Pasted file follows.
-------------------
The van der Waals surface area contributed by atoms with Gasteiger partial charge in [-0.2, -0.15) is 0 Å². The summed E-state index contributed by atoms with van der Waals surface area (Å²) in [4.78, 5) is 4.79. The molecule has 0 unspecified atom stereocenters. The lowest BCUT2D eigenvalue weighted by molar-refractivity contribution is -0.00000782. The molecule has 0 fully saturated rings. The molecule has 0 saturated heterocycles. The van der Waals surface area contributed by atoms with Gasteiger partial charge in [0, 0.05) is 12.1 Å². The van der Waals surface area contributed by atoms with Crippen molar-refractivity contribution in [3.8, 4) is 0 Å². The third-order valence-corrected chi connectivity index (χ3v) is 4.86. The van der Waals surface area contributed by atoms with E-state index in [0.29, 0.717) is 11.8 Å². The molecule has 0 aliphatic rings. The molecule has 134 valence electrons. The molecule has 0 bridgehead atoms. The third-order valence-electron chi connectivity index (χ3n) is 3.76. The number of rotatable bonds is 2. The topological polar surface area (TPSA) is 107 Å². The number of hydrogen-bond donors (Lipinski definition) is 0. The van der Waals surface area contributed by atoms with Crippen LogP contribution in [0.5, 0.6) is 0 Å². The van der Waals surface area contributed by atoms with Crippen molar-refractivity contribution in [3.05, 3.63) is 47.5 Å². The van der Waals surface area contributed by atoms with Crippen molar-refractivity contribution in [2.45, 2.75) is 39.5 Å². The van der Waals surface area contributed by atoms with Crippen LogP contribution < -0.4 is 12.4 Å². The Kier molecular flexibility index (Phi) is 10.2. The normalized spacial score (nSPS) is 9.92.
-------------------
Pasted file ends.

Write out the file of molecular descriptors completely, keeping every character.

The van der Waals surface area contributed by atoms with Gasteiger partial charge in [-0.2, -0.15) is 0 Å². The summed E-state index contributed by atoms with van der Waals surface area (Å²) in [4.78, 5) is 4.79. The molecule has 0 unspecified atom stereocenters. The lowest BCUT2D eigenvalue weighted by molar-refractivity contribution is -0.00000782. The molecule has 0 fully saturated rings. The molecule has 0 saturated heterocycles. The van der Waals surface area contributed by atoms with Gasteiger partial charge in [0, 0.05) is 12.1 Å². The van der Waals surface area contributed by atoms with Crippen molar-refractivity contribution in [3.8, 4) is 0 Å². The third-order valence-corrected chi connectivity index (χ3v) is 4.86. The van der Waals surface area contributed by atoms with E-state index in [0.29, 0.717) is 11.8 Å². The molecule has 0 aliphatic rings. The molecule has 134 valence electrons. The molecule has 0 bridgehead atoms. The third-order valence-electron chi connectivity index (χ3n) is 3.76. The number of rotatable bonds is 2. The topological polar surface area (TPSA) is 107 Å². The number of hydrogen-bond donors (Lipinski definition) is 0. The van der Waals surface area contributed by atoms with Crippen LogP contribution in [0.5, 0.6) is 0 Å². The van der Waals surface area contributed by atoms with Crippen molar-refractivity contribution in [3.05, 3.63) is 47.5 Å². The van der Waals surface area contributed by atoms with Crippen molar-refractivity contribution in [2.45, 2.75) is 39.5 Å². The van der Waals surface area contributed by atoms with Crippen LogP contribution < -0.4 is 12.4 Å². The Kier molecular flexibility index (Phi) is 10.2. The normalized spacial score (nSPS) is 9.92.